From the above it can be inferred that there is a state of armed conflict in Nigeria between the Nigerian armed forces and the Boko Haram group that have occupied some territories in Nigeria and have been able to carry out sustained and concerted military operations. This type of armed violence does not admit of sporadic attacks or acts of banditry which do not qualify as armed conflict thereby excluding the application of the rules of IHL. Therefore, the violence must be intense and meet the required threshold for its qualification as an armed conflict. When the insurgency began, it was considered as ‘Other Situations of Violence’ (OSV) due to its nature but as time progressed the violence met the required threshold calling for the use of the armed forces of the Federation to counter the attacks.

Aside the definition provided for in the Protocol II, the ICTY Appeal Chambers in Tadic case gave a comprehensive and authoritative definition of armed conflict when it stated that: “… an armed conflict exists whenever; there is a resort to armed force between States or protracted armed violence between government authorities and organized armed groups or between such groups within the State” (Prosecutor v. Dusko Tadic 1995).

On the application of international humanitarian law, the tribunal further posits that:

International humanitarian law applies from the initiation of such armed conflict and extends beyond the cessation of hostilities until a general conclusion of peace is reached, or in the case of internal conflicts, a peaceful settlement is achieved. Until that moment International Humanitarian Law continues to apply in the territory of the warring State or in the case of internal conflicts, the whole territory under the control of a party, whether or not actual combat takes place there.

In other words, IHL will not apply in times of ‘other situations of violence’ which do not qualify as armed conflicts. Going by the definitions of armed conflict from both the Protocol and ICTY, the situation in the Northeast of Nigeria has met the qualifications as noted above; therefore where international crimes have been committed the question of accountability from the actors becomes imperative. The next section of this paper examines the conflict in Nigeria and whether sexual violence has been committed in the conflict.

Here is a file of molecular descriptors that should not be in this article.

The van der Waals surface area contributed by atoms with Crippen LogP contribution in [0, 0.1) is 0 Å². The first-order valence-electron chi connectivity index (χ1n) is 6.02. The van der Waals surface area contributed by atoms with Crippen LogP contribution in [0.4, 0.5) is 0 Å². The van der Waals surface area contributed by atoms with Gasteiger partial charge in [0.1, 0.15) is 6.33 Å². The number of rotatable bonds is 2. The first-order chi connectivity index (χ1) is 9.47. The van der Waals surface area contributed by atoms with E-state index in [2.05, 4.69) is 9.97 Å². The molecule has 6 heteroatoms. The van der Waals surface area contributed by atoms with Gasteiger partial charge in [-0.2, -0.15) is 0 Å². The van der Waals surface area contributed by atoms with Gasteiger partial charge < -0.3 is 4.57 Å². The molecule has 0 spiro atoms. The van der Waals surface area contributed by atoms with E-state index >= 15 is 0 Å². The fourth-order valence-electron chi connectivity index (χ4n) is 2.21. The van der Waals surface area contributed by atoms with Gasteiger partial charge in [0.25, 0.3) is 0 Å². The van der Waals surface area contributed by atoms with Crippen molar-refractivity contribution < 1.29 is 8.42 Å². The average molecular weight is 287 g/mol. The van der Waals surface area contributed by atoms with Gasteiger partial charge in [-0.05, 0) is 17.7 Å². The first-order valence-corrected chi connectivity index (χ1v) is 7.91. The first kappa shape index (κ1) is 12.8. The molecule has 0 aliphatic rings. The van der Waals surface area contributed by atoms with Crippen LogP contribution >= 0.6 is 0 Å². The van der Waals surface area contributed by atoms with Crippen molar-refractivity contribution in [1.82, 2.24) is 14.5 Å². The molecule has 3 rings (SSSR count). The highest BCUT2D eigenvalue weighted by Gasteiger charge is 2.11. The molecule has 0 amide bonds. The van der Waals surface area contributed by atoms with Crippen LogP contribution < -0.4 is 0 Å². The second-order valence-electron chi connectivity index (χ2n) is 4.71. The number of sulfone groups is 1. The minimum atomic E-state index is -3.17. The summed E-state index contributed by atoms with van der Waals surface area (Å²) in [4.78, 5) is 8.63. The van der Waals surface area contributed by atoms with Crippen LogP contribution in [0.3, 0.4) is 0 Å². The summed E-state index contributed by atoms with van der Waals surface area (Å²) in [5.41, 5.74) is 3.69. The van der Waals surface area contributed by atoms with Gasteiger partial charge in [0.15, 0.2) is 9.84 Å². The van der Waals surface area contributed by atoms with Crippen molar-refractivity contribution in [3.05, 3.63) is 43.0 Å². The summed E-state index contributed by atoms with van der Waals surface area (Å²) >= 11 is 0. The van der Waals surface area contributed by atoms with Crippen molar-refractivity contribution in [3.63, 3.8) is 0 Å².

3. Sexual Violence in Armed Conflict

Sexual violence is any act of sexual intimacy or gratification obtained without the consent of the victim; in this context, in times of armed conflict. Sexual violence which happens in time of armed conflict is linked to the conflict in the sense that the conflict influenced the perpetrators’ decision or his ability to commit the crime. Sexual violence can be made up of other categories of crime. These include for example genocide, torture, persecution, enslavement, inhumane acts as crimes against humanity or cruel treatment, inhumane treatment, outrages upon personal dignity and slavery as war crimes. The 2017 Annual Report of the Secretary General on conflict related sexual violence posits that this involves rape, sexual slavery, forced prostitution, forced pregnancy, forced abortion, enforced sterilization, forced marriage and any other form of sexual violence of comparable gravity against women, men girls, boys that is directly or indirectly linked to the conflict.

The International Criminal Tribunal for Rwanda (ICTR, 1994) Trial Chamber held that sexual violence could fall within the scope of inhumane acts, outrages upon personal dignity and serious bodily or mental harm, thereby violating common Article 3 to the four Geneva Conventions as evidenced in ICTR, Prosecutor v. Jean Paul Akeyesu, Case No. ICTR-96-4. The Trial Chamber also noted that sexual violence could constitute genocide when committed with the intent to destroy in part a national, ethnic, racial or religious groups (ICTR 1997).

The International Criminal Tribunal for the former Yugoslavia (ICTY) in Prosecutor v. Dragoljub Kunarac and Others recognized that sexual violence could constitute on outrage upon personal dignity, as well as enslavement and torture ( ICTY, 2001). The ICTY again in ICTY Prosecutor v. Tadic held that male sexual assault, including mutilation, fellatio and indecent assault constituted inhumane treatment, cruel treatment as war crimes and inhuman acts as crimes against humanity (ICTR 1997).

The Appeal Chamber of the Special Court for Sierra Leone (2002) in Prosecutor v. Alex Tamba Brima, Brima Bazzy Kamera, Santigie Birbor Kanu also recognized that the abduction of women by members of the armed forces to turn them into “bush wives” constituted a crime against humanity and amounts to an act of terror which is expressly prohibited by International Humanitarian Law (SC-SL 2007). The Rome Statute recognizes as war crimes any other forms of sexual violence that constitute a grave breach of the Geneva Conventions of 1949 or a serious violation of common Article 3 as exemplified under Article 8(2) (e) (vi) Rome Statute of the ICC.